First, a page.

Rudy Lewis on My Friend the Devil, Part Eight
1967-1968 was a defining period for me as well. I was a student at Morgan State College in Baltimore . I had finished ROTC, which was mandatory at all public Negro colleges for freshmen and sophomore males, with plans of going into the junior program and onto becoming a second lieutenant. The Vietnam war was heating up.
The summer of 1967 changed all that. I was schooled by a Baltimore public librarian who had graduated from Hampton . She put me on a program of readings. That fall Stokely came to Morgan. Up from the country of Southside Virginia , I had never heard a black man speak like that in public, about white people. Other SNCC representatives came to campus. There was an active anti-war group on campus DISSENT. Students were burning their draft cards. I joined Baltimore SNCC, which was then headed by Bob Moore who had come up from Atlanta . But he was a native of Baltimore .
Spring semester came and I dropped out Morgan to join the Revolution. LeRoi Jones came to town invited by the Soul School . Maybe he had become Amiri Baraka by then, I can't remember. I can't recall whether it was before the assassination or after. But I rode with the little general across town to a party on the East side sponsored by VISTA workers after he and his troupe had put a play on at a local church. Stokely was there, as well as other noted persons in the movement.
My student deferment was soon moved up to 1 A, from 2 A. I carried on a protracted struggle with the draft board, first declaring myself a conscientious objector. After appeal I was finally required to report to Fort Hollabird , the local draft induction center. I passed leaflets out on the base. No one attempted to stop me. I was non cooperative with the paper work and the medical exams. After three days, they finally declared me unfit and was handed a 1 Y, unfit physically and mentally for military service. I was committed to not going into the service and would have done whatever was necessary. That was a 180 degree swing from May 1967.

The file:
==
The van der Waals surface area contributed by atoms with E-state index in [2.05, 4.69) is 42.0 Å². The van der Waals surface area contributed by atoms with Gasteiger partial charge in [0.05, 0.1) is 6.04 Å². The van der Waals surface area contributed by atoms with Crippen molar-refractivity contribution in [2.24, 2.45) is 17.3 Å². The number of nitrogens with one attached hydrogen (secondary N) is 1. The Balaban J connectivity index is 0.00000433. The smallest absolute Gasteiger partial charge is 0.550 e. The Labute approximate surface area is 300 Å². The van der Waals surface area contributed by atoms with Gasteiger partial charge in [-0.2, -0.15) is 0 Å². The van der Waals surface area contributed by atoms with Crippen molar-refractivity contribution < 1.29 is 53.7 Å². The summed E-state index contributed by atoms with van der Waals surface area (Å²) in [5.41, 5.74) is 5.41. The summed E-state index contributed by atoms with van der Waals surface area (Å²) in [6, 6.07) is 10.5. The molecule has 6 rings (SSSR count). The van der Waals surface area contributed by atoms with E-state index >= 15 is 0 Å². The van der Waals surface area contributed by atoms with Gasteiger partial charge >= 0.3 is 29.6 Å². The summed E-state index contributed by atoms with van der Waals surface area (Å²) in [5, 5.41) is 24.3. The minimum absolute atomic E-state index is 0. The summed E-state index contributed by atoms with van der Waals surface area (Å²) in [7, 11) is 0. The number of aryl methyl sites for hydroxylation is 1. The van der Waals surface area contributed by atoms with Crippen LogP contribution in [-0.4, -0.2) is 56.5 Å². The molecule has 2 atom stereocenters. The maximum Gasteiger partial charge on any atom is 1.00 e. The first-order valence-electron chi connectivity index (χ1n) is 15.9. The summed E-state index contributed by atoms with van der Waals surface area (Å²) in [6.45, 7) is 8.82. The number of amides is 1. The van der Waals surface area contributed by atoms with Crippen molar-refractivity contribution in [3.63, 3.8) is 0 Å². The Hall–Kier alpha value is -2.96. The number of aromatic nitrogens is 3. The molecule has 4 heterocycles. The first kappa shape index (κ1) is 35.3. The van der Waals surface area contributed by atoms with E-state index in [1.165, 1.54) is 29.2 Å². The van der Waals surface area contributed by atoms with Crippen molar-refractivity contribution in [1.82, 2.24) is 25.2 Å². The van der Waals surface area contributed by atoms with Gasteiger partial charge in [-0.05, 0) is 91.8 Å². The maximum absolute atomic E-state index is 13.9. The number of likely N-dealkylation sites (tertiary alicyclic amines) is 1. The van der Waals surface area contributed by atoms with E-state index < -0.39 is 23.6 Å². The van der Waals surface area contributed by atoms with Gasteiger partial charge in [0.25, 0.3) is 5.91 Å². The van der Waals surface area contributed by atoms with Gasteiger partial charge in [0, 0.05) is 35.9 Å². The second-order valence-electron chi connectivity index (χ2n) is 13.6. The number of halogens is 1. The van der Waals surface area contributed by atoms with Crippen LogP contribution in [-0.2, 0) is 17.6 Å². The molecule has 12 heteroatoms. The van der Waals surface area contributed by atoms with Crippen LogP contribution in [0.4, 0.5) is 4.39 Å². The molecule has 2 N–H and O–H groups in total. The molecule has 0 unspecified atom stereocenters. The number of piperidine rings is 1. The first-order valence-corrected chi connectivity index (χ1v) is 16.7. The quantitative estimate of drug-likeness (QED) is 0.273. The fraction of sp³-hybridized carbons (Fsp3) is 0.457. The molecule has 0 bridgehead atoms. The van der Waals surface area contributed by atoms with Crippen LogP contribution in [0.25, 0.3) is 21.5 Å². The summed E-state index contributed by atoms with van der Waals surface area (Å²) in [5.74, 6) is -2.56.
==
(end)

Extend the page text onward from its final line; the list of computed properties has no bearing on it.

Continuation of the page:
After the death of King we were committed to closing down stores to honor King's death. This campaign inadvertently led to rioting in a black shopping district on gay Street in East Baltimore . That rioting spread like wildfire from one black shopping center to the next. Eventually the National Guard was brought into Baltimore and curfews were announced. The jails became so full that the Civic Center at Baltimore and Howard streets was used to detain young angry blacks.
The Baltimore Rebellion radicalized the entire city. Every Negro became black instantly. That argument was brought to an end. Every bougie Negro became a militant. This was when Spiro Agnew was governor of Maryland . His so called handling of Negro leadership led him to become vice president to Richard Nixon, and later to disgrace.
This radicalization of the city was ripe for 1199, a New York based health care workers union. In less than a year we organized a 5,000-member trade union, mostly women. Black candidates for office grew by leaps and bounds. Through the 70s Black Baltimore never looked back. Then came the 80s and retrenchment. The Uncle Toms wheeler-dealers were resurrected and betrayal of the masses was the watchword of the day.—Rudy